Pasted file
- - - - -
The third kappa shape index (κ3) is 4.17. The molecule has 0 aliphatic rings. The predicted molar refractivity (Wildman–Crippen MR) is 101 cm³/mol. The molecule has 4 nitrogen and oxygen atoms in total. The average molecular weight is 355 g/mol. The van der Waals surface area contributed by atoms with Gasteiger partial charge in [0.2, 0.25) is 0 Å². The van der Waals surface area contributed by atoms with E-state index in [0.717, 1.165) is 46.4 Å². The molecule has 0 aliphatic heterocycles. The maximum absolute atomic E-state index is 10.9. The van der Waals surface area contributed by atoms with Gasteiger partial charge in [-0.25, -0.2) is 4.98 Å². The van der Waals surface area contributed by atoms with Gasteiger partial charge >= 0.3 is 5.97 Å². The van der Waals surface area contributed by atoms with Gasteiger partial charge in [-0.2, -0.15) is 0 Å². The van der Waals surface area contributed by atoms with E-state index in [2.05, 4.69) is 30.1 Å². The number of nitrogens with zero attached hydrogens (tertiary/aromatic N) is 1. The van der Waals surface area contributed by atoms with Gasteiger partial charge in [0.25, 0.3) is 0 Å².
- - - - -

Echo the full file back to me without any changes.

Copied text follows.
The third kappa shape index (κ3) is 4.17. The molecule has 0 aliphatic rings. The predicted molar refractivity (Wildman–Crippen MR) is 101 cm³/mol. The molecule has 4 nitrogen and oxygen atoms in total. The average molecular weight is 355 g/mol. The van der Waals surface area contributed by atoms with Gasteiger partial charge in [0.2, 0.25) is 0 Å². The van der Waals surface area contributed by atoms with E-state index in [0.717, 1.165) is 46.4 Å². The molecule has 0 aliphatic heterocycles. The maximum absolute atomic E-state index is 10.9. The van der Waals surface area contributed by atoms with Gasteiger partial charge in [-0.25, -0.2) is 4.98 Å². The van der Waals surface area contributed by atoms with Gasteiger partial charge >= 0.3 is 5.97 Å². The van der Waals surface area contributed by atoms with Gasteiger partial charge in [-0.2, -0.15) is 0 Å². The van der Waals surface area contributed by atoms with E-state index in [2.05, 4.69) is 30.1 Å². The number of nitrogens with zero attached hydrogens (tertiary/aromatic N) is 1. The van der Waals surface area contributed by atoms with Gasteiger partial charge in [0.25, 0.3) is 0 Å².